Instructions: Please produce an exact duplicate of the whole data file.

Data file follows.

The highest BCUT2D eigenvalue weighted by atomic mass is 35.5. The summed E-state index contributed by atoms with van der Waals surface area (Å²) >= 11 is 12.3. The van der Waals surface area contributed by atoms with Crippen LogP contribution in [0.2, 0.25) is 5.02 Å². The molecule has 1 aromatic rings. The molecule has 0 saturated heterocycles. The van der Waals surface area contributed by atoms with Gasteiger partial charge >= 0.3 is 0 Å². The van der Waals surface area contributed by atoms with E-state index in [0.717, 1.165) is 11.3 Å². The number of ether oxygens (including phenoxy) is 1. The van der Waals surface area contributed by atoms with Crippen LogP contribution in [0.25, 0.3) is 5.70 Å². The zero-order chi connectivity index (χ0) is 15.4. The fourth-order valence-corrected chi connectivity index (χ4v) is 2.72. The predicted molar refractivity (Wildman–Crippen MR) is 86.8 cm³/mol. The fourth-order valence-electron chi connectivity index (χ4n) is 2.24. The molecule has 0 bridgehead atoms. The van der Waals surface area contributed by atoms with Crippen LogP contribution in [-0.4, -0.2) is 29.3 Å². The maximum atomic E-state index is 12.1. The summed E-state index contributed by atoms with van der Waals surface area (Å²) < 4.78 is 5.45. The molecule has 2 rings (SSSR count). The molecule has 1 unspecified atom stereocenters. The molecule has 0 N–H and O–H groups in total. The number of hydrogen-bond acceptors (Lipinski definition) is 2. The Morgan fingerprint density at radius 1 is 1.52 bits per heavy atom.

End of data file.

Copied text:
The highest BCUT2D eigenvalue weighted by atomic mass is 35.5. The summed E-state index contributed by atoms with van der Waals surface area (Å²) >= 11 is 12.3. The van der Waals surface area contributed by atoms with Crippen LogP contribution in [0.2, 0.25) is 5.02 Å². The molecule has 1 aromatic rings. The molecule has 0 saturated heterocycles. The van der Waals surface area contributed by atoms with Gasteiger partial charge >= 0.3 is 0 Å². The van der Waals surface area contributed by atoms with E-state index in [0.717, 1.165) is 11.3 Å². The number of ether oxygens (including phenoxy) is 1. The van der Waals surface area contributed by atoms with Crippen LogP contribution in [0.25, 0.3) is 5.70 Å². The zero-order chi connectivity index (χ0) is 15.4. The fourth-order valence-corrected chi connectivity index (χ4v) is 2.72. The predicted molar refractivity (Wildman–Crippen MR) is 86.8 cm³/mol. The fourth-order valence-electron chi connectivity index (χ4n) is 2.24. The molecule has 0 bridgehead atoms. The van der Waals surface area contributed by atoms with Crippen LogP contribution in [-0.4, -0.2) is 29.3 Å². The maximum atomic E-state index is 12.1. The summed E-state index contributed by atoms with van der Waals surface area (Å²) < 4.78 is 5.45. The molecule has 2 rings (SSSR count). The molecule has 1 unspecified atom stereocenters. The molecule has 0 N–H and O–H groups in total. The number of hydrogen-bond acceptors (Lipinski definition) is 2. The Morgan fingerprint density at radius 1 is 1.52 bits per heavy atom.